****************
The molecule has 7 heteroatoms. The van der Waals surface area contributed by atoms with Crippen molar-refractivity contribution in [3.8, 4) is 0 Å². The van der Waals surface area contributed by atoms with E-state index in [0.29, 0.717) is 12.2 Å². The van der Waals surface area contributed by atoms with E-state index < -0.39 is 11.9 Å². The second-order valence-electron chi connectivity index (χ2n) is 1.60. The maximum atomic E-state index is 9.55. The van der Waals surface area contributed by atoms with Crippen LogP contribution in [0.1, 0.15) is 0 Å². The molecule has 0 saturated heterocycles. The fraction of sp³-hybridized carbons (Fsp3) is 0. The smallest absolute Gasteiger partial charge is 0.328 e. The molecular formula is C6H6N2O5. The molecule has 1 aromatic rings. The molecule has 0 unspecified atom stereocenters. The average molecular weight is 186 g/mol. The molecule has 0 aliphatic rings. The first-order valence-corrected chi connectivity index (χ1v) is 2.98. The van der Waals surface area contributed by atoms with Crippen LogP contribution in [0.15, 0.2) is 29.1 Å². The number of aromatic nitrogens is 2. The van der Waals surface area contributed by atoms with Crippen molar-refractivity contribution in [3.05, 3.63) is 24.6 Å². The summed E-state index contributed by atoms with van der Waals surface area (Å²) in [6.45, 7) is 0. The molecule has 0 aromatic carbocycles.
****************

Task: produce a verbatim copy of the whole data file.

The molecule has 7 heteroatoms. The van der Waals surface area contributed by atoms with Crippen molar-refractivity contribution in [3.8, 4) is 0 Å². The van der Waals surface area contributed by atoms with E-state index in [0.29, 0.717) is 12.2 Å². The van der Waals surface area contributed by atoms with E-state index < -0.39 is 11.9 Å². The second-order valence-electron chi connectivity index (χ2n) is 1.60. The maximum atomic E-state index is 9.55. The van der Waals surface area contributed by atoms with Crippen LogP contribution in [0.1, 0.15) is 0 Å². The molecule has 0 saturated heterocycles. The fraction of sp³-hybridized carbons (Fsp3) is 0. The smallest absolute Gasteiger partial charge is 0.328 e. The molecular formula is C6H6N2O5. The molecule has 1 aromatic rings. The molecule has 0 unspecified atom stereocenters. The average molecular weight is 186 g/mol. The molecule has 0 aliphatic rings. The first-order valence-corrected chi connectivity index (χ1v) is 2.98. The van der Waals surface area contributed by atoms with Crippen LogP contribution in [0.15, 0.2) is 29.1 Å². The number of aromatic nitrogens is 2. The van der Waals surface area contributed by atoms with Crippen molar-refractivity contribution in [3.05, 3.63) is 24.6 Å². The summed E-state index contributed by atoms with van der Waals surface area (Å²) in [6.45, 7) is 0. The molecule has 0 aromatic carbocycles.